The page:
There are many hotels in this world that pride themselves on their beautiful architecture. The Dolder Grand in Switzerland, The Langham Chicago, Hotel ME London, and the Hongta Hotel in Shanghai, China are all examples of stellar design that simply takes your breath away. But there’s yet another reason that makes all these establishments unique – they’ve managed to do something that was thought to be impossible before – balance form with function and marry operational efficiency with eye-catching design, without compromising on class or style in any way.
But what exactly is operational efficiency?
Operational efficiency comes in several forms, and is not limited to intelligent design that streamline staff and service movement. It also has a lot to do with internal energy efficiency, waste management, use of smart equipment and efficient layouts, design that avoids clash of guest and services movements and using the right materials that provide massive returns on your hard-earned investment.
Let’s take a look at a few aspects of designing an operationally efficient hotel.
The Future is Now
If you simply prioritize small term gains in terms of cheap, more expendable materials, you’re in for a hard time. You might have significantly lesser investment, but this will eventually be a maintenance nightmare. This approach neglects the long-term health of the building, and you’ll spend way more than you would have initially.
Hard-surface elements are highly favorable. For example, consider using a wood-grain vinyl flooring as compared to carpeting. Not only is it more efficient, durable, and easy to maintain, it also has a classier feel to it. Carpets tend to get dirty faster, require more cleaning, generates a high equipment cost and occupies more manpower.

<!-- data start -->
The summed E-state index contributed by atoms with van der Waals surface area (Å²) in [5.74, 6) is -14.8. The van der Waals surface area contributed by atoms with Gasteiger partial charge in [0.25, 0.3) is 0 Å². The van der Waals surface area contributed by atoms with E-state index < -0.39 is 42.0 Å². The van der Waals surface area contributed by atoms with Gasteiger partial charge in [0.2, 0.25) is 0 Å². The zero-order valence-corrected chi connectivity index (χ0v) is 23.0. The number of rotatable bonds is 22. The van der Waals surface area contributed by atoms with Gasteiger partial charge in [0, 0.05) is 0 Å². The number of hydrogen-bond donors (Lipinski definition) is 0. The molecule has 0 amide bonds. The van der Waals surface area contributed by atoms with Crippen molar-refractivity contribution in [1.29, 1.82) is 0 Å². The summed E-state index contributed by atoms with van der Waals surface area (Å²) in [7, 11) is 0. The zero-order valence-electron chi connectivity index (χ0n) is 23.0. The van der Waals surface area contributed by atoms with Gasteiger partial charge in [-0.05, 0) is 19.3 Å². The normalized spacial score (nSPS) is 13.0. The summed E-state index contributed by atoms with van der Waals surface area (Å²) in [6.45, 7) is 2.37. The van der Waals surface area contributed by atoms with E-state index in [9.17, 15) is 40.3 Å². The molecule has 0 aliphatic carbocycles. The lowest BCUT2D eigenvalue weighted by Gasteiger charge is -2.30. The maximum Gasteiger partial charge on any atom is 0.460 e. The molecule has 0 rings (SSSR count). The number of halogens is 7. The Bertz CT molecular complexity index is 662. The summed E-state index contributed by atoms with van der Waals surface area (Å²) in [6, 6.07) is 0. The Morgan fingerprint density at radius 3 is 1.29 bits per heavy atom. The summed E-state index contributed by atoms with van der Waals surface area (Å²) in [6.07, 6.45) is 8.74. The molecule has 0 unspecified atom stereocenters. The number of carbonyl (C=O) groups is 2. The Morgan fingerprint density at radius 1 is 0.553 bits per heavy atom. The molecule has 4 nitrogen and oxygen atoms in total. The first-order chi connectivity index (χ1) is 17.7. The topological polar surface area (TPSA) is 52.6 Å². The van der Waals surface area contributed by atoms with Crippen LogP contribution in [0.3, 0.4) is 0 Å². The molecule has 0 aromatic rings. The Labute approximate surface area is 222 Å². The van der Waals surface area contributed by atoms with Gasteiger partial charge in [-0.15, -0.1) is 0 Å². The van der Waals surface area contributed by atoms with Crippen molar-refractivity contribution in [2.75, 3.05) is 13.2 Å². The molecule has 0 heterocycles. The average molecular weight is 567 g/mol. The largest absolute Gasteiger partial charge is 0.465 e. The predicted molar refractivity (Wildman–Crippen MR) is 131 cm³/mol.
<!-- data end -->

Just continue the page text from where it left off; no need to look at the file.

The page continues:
Another great way to save up on space is favoring showers as compared to tubs in the bathroom space – this results in no vacuuming, and smaller space to clean.
Over that, hard-surface elements can always be renovated with the help of textiles, that add color and vibrancy depending on your design choices. This type of renovation is also easier out on the pocket.
Minimizing case goods (furniture made of hard materials) is also prudent. When you are deciding to change-up the soft-goods, this option makes it cheaper and results in less downtime.
Lighting and HVAC upgrades
Traditional light fixtures may give you an ornate look, but they require more maintenance since they typically have glass coverings that are prone to debris, dirt, and insect collection. Also, the energy consumption is higher and waste disposal is a nightmare due to hazardous materials found in these lights.
LEDs nowadays have incredibly versatile designs, and save costs when it comes to construction and operations. They also average just 20 per cent of the electricity costs associated with traditional lighting. While we understand that the effects of incandescent lighting are hard to achieve with LED, some areas like the signage, guest rooms, lobbies and conference spaces can be optimized to use energy-efficient lighting solutions.
Occupancy sensors are also great, since they save you a lot of money by turning off the ventilation and lights when nobody is in the vicinity. Since lighting is required 24/7 due to security and other measures, minimizing costs when needed is necessary. Night-light alternatives are great, particularly for backup.
HVAC needs constant monitoring, and you need to remove rigid points for supplying air and water at the desired temperatures. Switching to an IoT-based, centrally managed system that is responsive and dynamic may be expensive to begin with, but it will result in tremendous savings. IoT also allows you to monitor units for maintenance and upkeep, which if neglected, can bring in a slew of other costs.